People with Special Needs
Individuals with special needs often face “quality of life” challenges compared to those without special needs. Many times individuals with special needs require added expenses to meet those needs. The added financial burden often leads individuals with special needs to depend on public benefits to help them meet those costs. Unfortunately, public benefits often fail to meet all of the needs of a disabled individual. However, the supplemental needs of those individuals (meaning needs not covered by public benefits) can be met by using funds held in a Special Needs Trust (SNT). These trusts need to navigate the tricky laws of the Federal Government and Connecticut or New York. They are authorized by Section 1917(d)(4)(A) and (C) of the Social Security Act.
Understanding Special Needs Trusts
A Special Needs Trust is a trust that is established for an individual with special needs who is or may become dependent on public benefits. The trust is specifically identified to meet certain supplemental needs and to enhance the quality of life for the beneficiary, the special needs person. Most importantly, the SNT is created so as to not disqualify the beneficiary for the public benefits being received.
The trust, then, is a pool of money available for the benefit of the beneficiary in order to provide him or her with goods or services that public benefits do not provide.
For example, SNT funds may be used for in-home care services that would otherwise not be affordable to the beneficiary. Should a person with special needs receive these funds outright and outside a properly created SNT, the individual may become ineligible for the public benefits and reinstatement of the benefits can be a difficult process.
There are two types of SNTs: A third-party SNT and a first-party SNT.
A third-party SNT is one in which a loved one has assets that he or she would like to use to benefit the individual with special needs.
Whereas, a self-settled or first-party SNT is one in which the assets belongs to the individual with special needs. A self-settled SNT is often used in the case of a litigation settlement. One example involves an individual who was in a car accident and sued the “at fault” driver successfully. By the time the lawsuit settlement was reached, the individual had been declared disabled. Instead of the settlement funds being given outright to the person who is now disabled, the funds could be placed into a self-settled SNT for the benefit of that individual. This allows the person with the disability to continue to receive benefits and have the settlement money available to him or her for supplemental purposes, increasing his or her quality of life. S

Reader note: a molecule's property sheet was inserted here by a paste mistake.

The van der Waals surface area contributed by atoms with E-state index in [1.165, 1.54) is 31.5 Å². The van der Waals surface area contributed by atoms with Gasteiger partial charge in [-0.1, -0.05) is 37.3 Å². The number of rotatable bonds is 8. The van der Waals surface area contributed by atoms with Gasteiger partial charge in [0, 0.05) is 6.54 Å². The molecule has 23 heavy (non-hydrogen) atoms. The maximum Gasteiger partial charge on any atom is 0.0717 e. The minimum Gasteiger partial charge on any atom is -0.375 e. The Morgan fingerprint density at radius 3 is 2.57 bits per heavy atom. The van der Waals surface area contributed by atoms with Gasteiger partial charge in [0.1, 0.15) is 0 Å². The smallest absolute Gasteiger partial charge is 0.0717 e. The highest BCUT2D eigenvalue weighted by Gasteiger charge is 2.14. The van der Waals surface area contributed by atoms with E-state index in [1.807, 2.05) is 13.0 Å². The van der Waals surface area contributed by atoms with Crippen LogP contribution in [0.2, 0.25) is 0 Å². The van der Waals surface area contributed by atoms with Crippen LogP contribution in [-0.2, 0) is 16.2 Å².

Self-settled SNTs have been recognized by federal law since 1993 under 42 USC §1396p(d)(4)(A). A self-settled SNT contains a mandatory payback provision, meaning that upon the death of the beneficiary, the State will be paid back from the remaining trust assets up to the amount of public benefits expended on behalf of the beneficiary during his or her lifetime.
Within a self-settled trust an individual trustee or corporate trustee is appointed to manage the funds in the trust. Choosing the correct trustee is an important decision as the trustee will be responsible for managing and investing trust assets, and is responsible for following the guidelines regarding proper distributions from the trust. Failing to do so could result in a loss of benefits for the trust beneficiary.
Problem with the Current Law
The law, as currently written, states that a first-party trust may only be established by the individual's parent, grandparent or a court of competent jurisdiction. It appears that the option for a competent individual to establish his or her own trust under 42 USC § 1396p (d)(4)(A) was a simple mistake by the writers of the law. However, this minor mistake causes major financial losses to disabled individuals. It requires those disabled individuals who have no parent or grandparent alive to establish the trust, to expend money on an attorney and court costs in order to ask for a court order establishing the trust. The money to accomplish this is often such an impediment for these individuals, that they do not pursue it and end up either kicked off the public benefits or forgoing the supplemental monies they would otherwise have access to.
What Does the Special Needs Attorney Do?
A Special Needs Planning attorney is an essential advocate when preparing SNTs for individuals with special needs. The attorney will be able to identify the type of SNT that would be helpful in the particular situation and will know how to properly construct it so as to prevent the person with special needs from being kicked off his or her benefits. There are many roadblocks that can arise in the planning process and it is imperative that you have an attorney familiar with the many federal and state laws and regulations concerning public benefits and SNTs.
Connecticut and New York have some different laws so you can get slightly different results if you live in Redding or Lewisboro.